# Motion in Straight Line

## Third Equation of Motion:

The third equation of motion is derived by substituting the value of time (t) from first equation of motion.

We know from first equation of motion, `v=u+at`

`=>v-u=at`

`=>at=v-u`

`=>t=(v-u)/a` -----(v)

We know that the second equation of motion is, `s=ut+1/2at^2`

By substituting the value of `t` from euqation (v) we get

`s=u((v-u)/a)+1/2a((v-u)/a)^2`

`=>s=uxx(v-u)/a+1/2a((v-u)^2)/a^2`

`=>s=(u(v-u))/a +(axx(v-u)^2)/(2xxaxxa)`

`=>s=(uv-u^2)/a + ((v-u)^2)/(2a)`

`=>s=(2(uv-u^2)+(v-u)^2)/(2a)`

`=>2as=2uv-2u^2+v^2+u^2-2uv`

`=>2as=-2u^2+v^2+u^2`

`=>2as=-u^2+v^2`

`=>2as+u^2=v^2`

`=>v^2=u^2+2as` ---(vi)

This is called the Third equation of motion.

Note: You can also use v_{0} in place of u for initial velocity.

### Free Fall

When an object is released near the surface of the Earth, it is accelerated downward under the influence of force of gravity. If we neglect air resistance, the object is said to be in free fall.

The object is released from y = 0 and hence v_{0} = 0

In this case, equations of motion can be written as follows:

v = 0 – gt = -9.8 t ms^{-1}

y = 0 – ½ gt^{2} = -4.9 t^{2} m

v^{2} = 0 – 2gy = -19.6y m^{2} s^{-2}

#### Galileo's Law of Odd Numbers:

The distance traversed during equal intervals of time, by a body falling from rest, stand to one another in the same ratio as the odd numbers beginning with unity (1: 3: 5: 7 ………..)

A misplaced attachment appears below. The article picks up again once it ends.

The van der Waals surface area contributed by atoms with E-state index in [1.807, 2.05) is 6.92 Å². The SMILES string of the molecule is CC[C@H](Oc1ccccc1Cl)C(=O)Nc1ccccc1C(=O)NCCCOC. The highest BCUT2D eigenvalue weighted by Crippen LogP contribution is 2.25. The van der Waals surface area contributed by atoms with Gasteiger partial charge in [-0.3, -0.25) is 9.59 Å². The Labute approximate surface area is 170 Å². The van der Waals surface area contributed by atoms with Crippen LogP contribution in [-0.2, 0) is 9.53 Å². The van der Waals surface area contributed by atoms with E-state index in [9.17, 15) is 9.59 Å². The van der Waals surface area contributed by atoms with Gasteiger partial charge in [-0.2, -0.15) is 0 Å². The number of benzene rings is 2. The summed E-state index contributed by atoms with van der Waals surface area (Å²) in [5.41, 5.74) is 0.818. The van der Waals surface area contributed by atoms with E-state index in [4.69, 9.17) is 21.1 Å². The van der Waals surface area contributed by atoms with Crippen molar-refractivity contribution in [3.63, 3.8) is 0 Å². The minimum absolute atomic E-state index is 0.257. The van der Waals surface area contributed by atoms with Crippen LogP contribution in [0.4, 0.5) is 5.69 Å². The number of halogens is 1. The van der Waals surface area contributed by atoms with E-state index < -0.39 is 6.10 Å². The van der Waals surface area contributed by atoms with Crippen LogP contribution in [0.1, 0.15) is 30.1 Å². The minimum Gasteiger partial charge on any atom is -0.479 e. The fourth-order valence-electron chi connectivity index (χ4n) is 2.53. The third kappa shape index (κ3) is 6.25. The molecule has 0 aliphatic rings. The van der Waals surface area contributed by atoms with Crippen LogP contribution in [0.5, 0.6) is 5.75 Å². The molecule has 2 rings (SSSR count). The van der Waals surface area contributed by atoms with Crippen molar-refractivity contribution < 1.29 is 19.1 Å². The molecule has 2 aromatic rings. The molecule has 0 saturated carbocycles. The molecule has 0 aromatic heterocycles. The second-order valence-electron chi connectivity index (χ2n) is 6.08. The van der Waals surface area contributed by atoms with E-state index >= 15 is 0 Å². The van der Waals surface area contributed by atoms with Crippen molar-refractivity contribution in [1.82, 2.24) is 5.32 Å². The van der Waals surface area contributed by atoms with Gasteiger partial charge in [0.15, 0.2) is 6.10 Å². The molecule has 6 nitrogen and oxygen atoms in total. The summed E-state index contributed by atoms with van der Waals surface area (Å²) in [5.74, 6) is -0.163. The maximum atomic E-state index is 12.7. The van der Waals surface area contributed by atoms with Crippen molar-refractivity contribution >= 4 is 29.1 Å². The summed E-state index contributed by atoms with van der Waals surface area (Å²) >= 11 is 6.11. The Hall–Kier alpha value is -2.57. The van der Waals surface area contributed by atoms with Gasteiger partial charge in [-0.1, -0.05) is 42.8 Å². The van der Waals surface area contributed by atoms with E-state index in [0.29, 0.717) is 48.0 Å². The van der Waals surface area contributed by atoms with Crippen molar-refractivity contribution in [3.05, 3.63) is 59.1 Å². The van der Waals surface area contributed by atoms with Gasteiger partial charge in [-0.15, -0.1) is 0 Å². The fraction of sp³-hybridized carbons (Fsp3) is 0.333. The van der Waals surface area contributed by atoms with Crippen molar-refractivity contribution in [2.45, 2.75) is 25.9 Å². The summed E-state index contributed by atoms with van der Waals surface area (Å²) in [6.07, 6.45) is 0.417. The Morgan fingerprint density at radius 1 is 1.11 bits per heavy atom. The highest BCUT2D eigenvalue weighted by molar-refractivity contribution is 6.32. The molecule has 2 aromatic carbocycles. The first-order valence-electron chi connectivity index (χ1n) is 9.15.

**Proof:** Let us divide the time interval of motion of an object under free fall into many equal time intervals τ (pronounced as tau). After that, we need to find the distances traveresed during successive intervals of time. Distance can be calculated using following formula:

`y=-1/2gt^2`

Different time intervals can be taken as 0, τ 2τ, 3τ and so on. On calculation, it is seen that distances show the simple ratio of 1: 3: 5: 7 ……………..

### Reaction Time:

When something is dropped from a certain height and it drops udner free fall, you may need to catch it in time to prevent its fall on the earth. The time needed to capture the object is called reaction time. The distance travelled (d) and reaction time (t_{r}) can be given by following equation:

`d=-1/2g\t_r^2`

Or, `t_r=sqrt((2d)/g)` s